Letter: Kelowna prefers ultimate frisbee over pickleball at Rutland park

February 2015 the city [decided the park would] include a soccer field, basketball court instead of pickleball courts, and ultimate frisbee.

To the editor:

Re: First phase of work complete at Kelowna’s Rutland Centennial Park, (June 29)

A small inclusive playground for kids recently opened at Rutland Centennial Park. The City of Kelowna bought the 2.5-hectare park from the Rutland Park Society in February 2015.

Phase one of the park includes a soccer field, but it will not be ready this summer because it was started from seed.

If this park was located in the Mission or Glenmore area, would seed have been planted, if there was only one field to prepare?

A needs assessment was completed in 2010 and concluded the provision of multi-use fields should be the city’s top priority. From the assessment:

“Due to the fact artificial turf can accommodate extended playing hours, the report identifies that one artificial turf field is the equivalent of four turf grass fields.”

The RPS board had asked the city for artificial turf so the soccer field would be useful for a longer season. They also asked for lights, and were told both were too expensive.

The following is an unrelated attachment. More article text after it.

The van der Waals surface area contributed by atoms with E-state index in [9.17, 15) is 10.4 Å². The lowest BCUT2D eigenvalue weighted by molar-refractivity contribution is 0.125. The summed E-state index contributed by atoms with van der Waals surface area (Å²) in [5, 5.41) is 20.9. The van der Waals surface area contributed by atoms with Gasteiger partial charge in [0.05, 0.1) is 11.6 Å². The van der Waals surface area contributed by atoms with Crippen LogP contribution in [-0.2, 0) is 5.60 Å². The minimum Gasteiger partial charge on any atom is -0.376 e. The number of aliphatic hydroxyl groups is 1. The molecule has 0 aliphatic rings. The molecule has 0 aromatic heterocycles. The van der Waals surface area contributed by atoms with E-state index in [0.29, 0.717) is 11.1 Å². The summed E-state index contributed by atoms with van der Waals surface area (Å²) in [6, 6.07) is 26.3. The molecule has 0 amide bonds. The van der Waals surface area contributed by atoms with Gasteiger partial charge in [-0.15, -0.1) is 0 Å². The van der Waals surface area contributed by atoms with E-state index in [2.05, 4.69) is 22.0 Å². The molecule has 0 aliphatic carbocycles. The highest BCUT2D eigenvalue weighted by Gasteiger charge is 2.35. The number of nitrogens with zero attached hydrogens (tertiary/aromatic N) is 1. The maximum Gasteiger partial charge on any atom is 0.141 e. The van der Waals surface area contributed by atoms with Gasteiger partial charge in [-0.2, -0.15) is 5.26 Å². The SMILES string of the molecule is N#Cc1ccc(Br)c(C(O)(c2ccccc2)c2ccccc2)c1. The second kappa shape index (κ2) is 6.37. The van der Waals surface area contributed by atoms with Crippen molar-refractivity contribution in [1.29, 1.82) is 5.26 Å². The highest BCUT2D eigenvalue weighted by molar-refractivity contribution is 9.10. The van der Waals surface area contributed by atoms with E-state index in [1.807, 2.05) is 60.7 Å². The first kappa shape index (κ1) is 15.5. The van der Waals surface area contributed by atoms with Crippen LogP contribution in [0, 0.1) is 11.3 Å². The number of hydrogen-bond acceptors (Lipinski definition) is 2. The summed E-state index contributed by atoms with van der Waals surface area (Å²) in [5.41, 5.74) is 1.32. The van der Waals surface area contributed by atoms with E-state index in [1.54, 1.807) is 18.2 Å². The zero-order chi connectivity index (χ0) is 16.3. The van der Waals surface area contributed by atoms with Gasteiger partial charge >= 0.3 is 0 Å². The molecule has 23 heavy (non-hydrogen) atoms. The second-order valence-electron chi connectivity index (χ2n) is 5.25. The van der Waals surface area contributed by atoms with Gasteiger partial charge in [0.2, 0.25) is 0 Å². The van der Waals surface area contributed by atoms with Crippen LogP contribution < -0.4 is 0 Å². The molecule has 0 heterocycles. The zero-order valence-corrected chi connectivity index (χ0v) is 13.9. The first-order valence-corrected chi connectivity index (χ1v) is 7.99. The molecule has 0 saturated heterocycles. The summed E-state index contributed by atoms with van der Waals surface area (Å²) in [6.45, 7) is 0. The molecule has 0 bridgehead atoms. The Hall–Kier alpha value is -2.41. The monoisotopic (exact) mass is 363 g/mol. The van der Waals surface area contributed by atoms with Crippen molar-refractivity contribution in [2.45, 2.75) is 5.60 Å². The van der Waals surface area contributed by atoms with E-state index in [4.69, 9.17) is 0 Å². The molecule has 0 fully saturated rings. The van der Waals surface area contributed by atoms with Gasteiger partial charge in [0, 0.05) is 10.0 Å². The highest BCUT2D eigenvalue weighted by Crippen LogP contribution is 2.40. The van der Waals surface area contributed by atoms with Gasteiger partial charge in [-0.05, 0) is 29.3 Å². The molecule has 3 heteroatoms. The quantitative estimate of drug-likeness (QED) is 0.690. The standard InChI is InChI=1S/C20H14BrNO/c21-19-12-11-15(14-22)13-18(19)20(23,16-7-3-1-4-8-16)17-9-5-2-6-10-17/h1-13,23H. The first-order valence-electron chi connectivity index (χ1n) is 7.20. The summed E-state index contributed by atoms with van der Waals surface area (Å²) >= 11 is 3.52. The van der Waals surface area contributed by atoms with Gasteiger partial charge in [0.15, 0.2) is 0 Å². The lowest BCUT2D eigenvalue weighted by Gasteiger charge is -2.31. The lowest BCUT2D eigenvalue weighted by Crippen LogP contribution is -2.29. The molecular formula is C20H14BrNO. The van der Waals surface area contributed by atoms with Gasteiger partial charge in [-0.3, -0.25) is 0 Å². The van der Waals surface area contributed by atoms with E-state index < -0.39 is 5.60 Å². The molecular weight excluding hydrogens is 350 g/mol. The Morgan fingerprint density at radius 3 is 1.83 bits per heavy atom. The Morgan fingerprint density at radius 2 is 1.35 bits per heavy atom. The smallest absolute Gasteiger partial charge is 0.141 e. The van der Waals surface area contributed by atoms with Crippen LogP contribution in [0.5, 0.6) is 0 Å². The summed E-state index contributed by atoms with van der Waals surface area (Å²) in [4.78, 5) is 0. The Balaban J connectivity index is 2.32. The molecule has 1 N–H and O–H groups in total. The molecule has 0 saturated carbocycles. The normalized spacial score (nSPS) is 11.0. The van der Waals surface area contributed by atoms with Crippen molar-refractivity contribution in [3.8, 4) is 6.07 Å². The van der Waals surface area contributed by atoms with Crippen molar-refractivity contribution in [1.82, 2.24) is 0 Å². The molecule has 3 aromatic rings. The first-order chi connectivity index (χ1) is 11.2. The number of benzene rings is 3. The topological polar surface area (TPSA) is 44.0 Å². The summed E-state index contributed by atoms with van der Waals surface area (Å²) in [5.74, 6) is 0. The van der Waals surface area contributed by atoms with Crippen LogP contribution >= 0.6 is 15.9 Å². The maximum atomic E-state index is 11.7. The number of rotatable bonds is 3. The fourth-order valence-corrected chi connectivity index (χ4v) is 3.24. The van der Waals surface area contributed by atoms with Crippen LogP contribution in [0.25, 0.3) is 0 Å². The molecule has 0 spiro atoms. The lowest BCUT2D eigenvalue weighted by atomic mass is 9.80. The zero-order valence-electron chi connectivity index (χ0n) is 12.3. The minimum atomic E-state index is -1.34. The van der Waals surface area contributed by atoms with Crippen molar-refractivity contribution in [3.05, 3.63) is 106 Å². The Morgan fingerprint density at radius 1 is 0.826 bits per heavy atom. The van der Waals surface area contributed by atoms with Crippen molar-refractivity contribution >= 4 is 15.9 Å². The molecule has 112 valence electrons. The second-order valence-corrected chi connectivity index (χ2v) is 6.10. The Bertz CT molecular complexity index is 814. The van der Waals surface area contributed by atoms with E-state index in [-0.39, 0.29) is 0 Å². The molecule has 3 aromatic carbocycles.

In 2014 there were three options for the park presented by city planners to the RPS board, membership and public. Most people chose option no. 2.

But by February 2015 the city scrapped the three options and announced the master plan would be a combination of options no. 1 and no. 2, which includes a soccer field, basketball court (with lights) instead of pickleball courts, and an area designated for—wait for it—ultimate frisbee.

There are already basketball courts just a few minutes walk from the park at Rutland Secondary School that are rarely used.

I wonder which would be less expensive to install—one basketball court (with lights) or four pickleball courts (without lights)?

Although the Kelowna pickleball community prefers a centralized multi-court facility (16 to 24 courts) from a league and social perspective, it is not against the idea of having four designated pickleball courts (without lights) at the park to take the pressure off their existing facility at Parkinson Rec. Centre, as the timeframe for this large facility could be a number of years away.

This weekend (July 8-10), 440 competitors from across North America will converge on the Parkinson Rec. Centre courts for the Pickleball Canada National Tournament.

David Buckna, Kelowna


Kelowna Capital News